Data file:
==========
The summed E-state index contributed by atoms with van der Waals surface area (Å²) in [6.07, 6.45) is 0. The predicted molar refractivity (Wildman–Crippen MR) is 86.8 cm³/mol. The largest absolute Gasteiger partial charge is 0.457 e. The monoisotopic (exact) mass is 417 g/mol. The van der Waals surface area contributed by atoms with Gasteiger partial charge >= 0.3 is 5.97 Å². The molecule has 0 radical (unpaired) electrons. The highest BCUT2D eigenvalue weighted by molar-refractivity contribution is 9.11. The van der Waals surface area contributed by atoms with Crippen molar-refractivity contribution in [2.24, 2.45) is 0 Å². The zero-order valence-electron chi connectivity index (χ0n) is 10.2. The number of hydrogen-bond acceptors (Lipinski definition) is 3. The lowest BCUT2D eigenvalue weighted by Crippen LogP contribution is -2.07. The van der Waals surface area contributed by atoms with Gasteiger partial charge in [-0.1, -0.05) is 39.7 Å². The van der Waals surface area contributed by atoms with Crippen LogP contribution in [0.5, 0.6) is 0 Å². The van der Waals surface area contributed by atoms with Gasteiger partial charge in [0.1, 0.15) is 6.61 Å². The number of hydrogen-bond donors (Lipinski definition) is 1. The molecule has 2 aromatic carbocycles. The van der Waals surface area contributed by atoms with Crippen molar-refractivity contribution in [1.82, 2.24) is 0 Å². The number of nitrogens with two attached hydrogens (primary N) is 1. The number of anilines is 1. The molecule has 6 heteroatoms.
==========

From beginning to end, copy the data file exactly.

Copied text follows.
The summed E-state index contributed by atoms with van der Waals surface area (Å²) in [6.07, 6.45) is 0. The predicted molar refractivity (Wildman–Crippen MR) is 86.8 cm³/mol. The largest absolute Gasteiger partial charge is 0.457 e. The monoisotopic (exact) mass is 417 g/mol. The van der Waals surface area contributed by atoms with Gasteiger partial charge >= 0.3 is 5.97 Å². The molecule has 0 radical (unpaired) electrons. The highest BCUT2D eigenvalue weighted by molar-refractivity contribution is 9.11. The van der Waals surface area contributed by atoms with Crippen molar-refractivity contribution in [2.24, 2.45) is 0 Å². The zero-order valence-electron chi connectivity index (χ0n) is 10.2. The number of hydrogen-bond acceptors (Lipinski definition) is 3. The lowest BCUT2D eigenvalue weighted by Crippen LogP contribution is -2.07. The van der Waals surface area contributed by atoms with Gasteiger partial charge in [-0.1, -0.05) is 39.7 Å². The van der Waals surface area contributed by atoms with Crippen LogP contribution in [0.5, 0.6) is 0 Å². The van der Waals surface area contributed by atoms with Gasteiger partial charge in [0.1, 0.15) is 6.61 Å². The number of hydrogen-bond donors (Lipinski definition) is 1. The molecule has 2 aromatic carbocycles. The van der Waals surface area contributed by atoms with Crippen molar-refractivity contribution in [1.82, 2.24) is 0 Å². The number of nitrogens with two attached hydrogens (primary N) is 1. The number of anilines is 1. The molecule has 6 heteroatoms.